Help Save the Snow in Park City on September 30

Posted By: The Ski Channel on September 21, 2009 5:08 pm

Join the Park City Foundation (PCF) for Save Our Snow, a massively important environmental initiative for anyone remotely interested in the white goodness, not to mention planet Mother Earth. On September 30, SOS will feature an event at the Eccles Center in Park City, with films, presentations and tons of information on how everyone (you included) can make a difference in the battle against climate change. As the PCF puts it, ‘Climate change is a global problem yet solutions are local.’

The program for the SOS event will run as follows:

“Where’s the Snow?” A short film about the August 29th “Where’s the Snow” event, which visually depicts the future of Park City’s snowline with participation from area sports teams, youth groups, and concerned citizens.

Keynote Speaker: David Gallo David Gallo is an oceanographer and director of the Woods Hole Oceanographic Institute. He will speak about climate change’s global implications and our respective role.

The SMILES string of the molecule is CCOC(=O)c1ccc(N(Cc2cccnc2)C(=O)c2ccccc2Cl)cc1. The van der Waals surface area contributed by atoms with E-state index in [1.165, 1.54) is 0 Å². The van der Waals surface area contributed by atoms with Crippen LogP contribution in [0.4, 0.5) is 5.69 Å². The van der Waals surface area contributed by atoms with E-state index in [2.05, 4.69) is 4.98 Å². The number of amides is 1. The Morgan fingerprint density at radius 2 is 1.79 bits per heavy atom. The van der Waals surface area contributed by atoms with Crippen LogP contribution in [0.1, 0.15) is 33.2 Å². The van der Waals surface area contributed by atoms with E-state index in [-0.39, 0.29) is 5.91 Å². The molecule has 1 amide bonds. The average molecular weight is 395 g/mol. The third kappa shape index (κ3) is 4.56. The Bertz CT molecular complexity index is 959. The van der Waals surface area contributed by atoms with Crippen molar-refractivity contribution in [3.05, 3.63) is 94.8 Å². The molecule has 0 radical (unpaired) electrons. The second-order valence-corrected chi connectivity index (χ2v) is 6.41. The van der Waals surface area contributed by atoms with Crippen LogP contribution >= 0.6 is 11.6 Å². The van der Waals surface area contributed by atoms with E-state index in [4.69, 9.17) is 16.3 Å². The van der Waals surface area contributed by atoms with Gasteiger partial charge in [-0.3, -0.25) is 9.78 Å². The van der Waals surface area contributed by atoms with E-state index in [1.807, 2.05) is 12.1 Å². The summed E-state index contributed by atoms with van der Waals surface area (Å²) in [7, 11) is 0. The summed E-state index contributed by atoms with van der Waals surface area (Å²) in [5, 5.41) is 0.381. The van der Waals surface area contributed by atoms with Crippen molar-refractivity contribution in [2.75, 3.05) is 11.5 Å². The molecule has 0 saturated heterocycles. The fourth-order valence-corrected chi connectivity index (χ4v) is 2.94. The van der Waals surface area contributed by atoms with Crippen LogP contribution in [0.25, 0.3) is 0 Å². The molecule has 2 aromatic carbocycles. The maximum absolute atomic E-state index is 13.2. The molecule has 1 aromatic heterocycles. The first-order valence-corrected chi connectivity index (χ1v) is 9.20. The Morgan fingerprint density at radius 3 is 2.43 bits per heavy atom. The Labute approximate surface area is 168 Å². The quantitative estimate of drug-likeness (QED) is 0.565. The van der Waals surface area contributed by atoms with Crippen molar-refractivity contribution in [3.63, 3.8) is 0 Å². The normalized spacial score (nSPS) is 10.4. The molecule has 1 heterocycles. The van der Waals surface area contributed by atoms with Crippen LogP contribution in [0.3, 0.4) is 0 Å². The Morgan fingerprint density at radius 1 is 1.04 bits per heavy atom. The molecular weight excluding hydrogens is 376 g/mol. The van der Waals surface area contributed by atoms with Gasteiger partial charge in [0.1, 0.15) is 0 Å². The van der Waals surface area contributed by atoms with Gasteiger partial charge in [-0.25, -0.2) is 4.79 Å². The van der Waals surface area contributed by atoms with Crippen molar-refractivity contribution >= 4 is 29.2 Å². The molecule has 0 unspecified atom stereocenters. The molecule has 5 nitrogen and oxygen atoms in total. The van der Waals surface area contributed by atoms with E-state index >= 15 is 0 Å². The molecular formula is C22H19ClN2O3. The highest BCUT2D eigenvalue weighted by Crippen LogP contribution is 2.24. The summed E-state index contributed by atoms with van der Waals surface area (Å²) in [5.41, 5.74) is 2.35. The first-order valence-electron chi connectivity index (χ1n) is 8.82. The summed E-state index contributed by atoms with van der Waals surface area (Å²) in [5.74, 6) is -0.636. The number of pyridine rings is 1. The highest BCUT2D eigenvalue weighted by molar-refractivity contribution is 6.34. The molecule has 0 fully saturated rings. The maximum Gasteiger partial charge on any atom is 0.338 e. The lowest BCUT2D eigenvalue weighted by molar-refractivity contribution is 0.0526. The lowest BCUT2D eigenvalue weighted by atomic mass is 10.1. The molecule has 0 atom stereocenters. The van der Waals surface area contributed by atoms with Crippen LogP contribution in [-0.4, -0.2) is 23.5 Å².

The Future of Park City’s Snowpack Using up-to-date climate projection models, Brian Lazar, climatologist, will walk the audience through Park City’s climate future highlighting snowpack depths at different altitudes throughout the ski season.

Snowpack, Skier Days and Tourism Dollars: Climate Change’s Economic Implications Economist David Chapman will correlate skier days to snowpack—and quantify what less snow could mean for Park City’s future economy.

What Can You Do?  Diane Foster, Environmental Sustainability Manager for Park City Municipal, will launch and present WWW.PARKCITYGREEN.ORG, an innovative community website that allows you to measure your carbon footprint and water usage while accessing local information about how to reduce your heat (and save money). 

Connect to Local Resources Local nonprofits, green businesses, and representatives from schools and governments will be on hand to help you green your lifestyle.

Tickets are free and available, now. For more information, visit